updated 4/5/2009 1:12:14 PM ET 2009-04-05T17:12:14

Three days of intense fighting in Sri Lanka's northeast has left 420 Tamil Tiger rebels dead and pushed the remaining guerrillas into a small "no-fire" zone crowded with tens of thousands of civilians, the military said, a development likely to raise international concerns for the safety of those trapped.

The government offensive means the entire Puthukkudiyiruppu area, the last rebel stronghold on the edge of the safety zone in the island's northeast, is under military control, spokesman Brig. Udaya Nanayakkara said Sunday. He said the Tamil Tigers are now confined to the "no-fire" zone in a narrow strip of land along a beach.

The "no-fire" zone was declared earlier this year by the government as a place for civilians caught in the fighting to go. The area measures just 7.7 square miles (20 square kilometers).

But now that the zone is all that remains of rebel territory, the focus turns to what will happen to civilians who fled there in hopes of reaching safety but now find themselves caught in what the military says will be the Tamil Tigers' last stand in a civil war that has spanned 25 years.

Fortifications inside the 'no-fire' zone?
The military has accused the rebels of building fortifications inside the "no-fire" zone in preparation for a final showdown, but Nanayakkara declined Sunday to comment on what the military's next step would be.

"We want to rescue the civilians. That's our priority," Nanayakkara said.

The government has rejected rebel calls for a cease-fire but has said it would continue to pause fighting — as it has done in the past — to allow civilians to leave the area.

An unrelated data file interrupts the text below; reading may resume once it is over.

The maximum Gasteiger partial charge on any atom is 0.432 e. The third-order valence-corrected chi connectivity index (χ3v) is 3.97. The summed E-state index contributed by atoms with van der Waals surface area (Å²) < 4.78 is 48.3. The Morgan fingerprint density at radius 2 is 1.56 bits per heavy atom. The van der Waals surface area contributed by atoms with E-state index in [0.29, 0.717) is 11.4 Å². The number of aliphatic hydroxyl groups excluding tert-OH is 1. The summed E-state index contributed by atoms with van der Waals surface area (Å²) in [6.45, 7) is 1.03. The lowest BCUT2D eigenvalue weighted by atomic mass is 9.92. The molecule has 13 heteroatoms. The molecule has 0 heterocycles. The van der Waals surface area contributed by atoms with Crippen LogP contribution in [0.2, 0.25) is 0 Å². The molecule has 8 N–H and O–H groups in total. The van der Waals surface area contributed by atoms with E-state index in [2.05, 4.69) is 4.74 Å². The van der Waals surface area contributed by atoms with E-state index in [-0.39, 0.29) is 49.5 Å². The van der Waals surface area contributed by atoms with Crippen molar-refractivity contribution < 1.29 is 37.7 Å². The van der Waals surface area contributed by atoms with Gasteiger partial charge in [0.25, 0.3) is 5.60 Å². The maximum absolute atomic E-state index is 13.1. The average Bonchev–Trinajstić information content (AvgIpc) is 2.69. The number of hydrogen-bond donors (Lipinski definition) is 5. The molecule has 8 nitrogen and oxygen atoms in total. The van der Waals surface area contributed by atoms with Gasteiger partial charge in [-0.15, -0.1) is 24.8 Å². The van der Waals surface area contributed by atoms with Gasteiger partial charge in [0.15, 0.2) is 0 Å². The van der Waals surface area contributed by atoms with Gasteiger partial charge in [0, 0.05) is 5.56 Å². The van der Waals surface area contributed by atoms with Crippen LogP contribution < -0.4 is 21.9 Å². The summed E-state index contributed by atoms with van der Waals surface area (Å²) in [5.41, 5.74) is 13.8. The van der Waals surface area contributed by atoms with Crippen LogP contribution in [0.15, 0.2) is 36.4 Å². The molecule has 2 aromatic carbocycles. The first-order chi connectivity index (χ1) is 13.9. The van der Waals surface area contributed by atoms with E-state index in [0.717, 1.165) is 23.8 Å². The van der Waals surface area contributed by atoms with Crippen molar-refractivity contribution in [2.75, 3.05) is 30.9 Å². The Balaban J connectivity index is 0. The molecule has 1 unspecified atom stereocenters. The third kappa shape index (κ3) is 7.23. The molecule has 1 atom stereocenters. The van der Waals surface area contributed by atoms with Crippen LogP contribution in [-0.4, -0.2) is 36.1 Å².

But earlier Sunday the military released a statement saying the rebels were "now facing a total annihilation as the soldiers are engaged in man-to-man combat against them in the last terror pocket."

The question remains how the military will "annihilate" the rebels while protecting the innocent.

Even before it became the rebels last territory on the island, the United Nations and aid organizations accused the rebels of firing artillery shells from the "no-fire" zone and holding the civilians there as human shields. The rebels have denied the charges.

The rebels, in turn, have accused the military of shelling the zone, a charge the government denies.

Thousands trapped inside the zone
The U.N. estimates 150,000 to 190,000 people are trapped in the zone, with dozens dying each day. But the government says more than 23,000 civilians escaped last month and 30,000 to 40,000 still remain.

U.N. Secretary-General Ban Ki-moon voiced concern last week about their safety.

"The secretary-general calls upon the LTTE leadership to allow civilians to leave the conflict area of their own free will," a statement from Ban's spokesperson said, referring to the rebels by their formal name, the Liberation Tigers of Tamil Eelam.

The rebels have fought since 1983 to create an independent homeland for ethnic minority Tamils, who have faced decades of marginalization by successive governments controlled by ethnic Sinhalese. More than 70,000 people have been killed in the violence.

Government forces have been saying for months they are in a final push to defeat the rebels and end the war after a string of major victories in which the rebel administrative capital and main bases were captured.

Copyright 2009 The Associated Press. All rights reserved. This material may not be published, broadcast, rewritten or redistributed.


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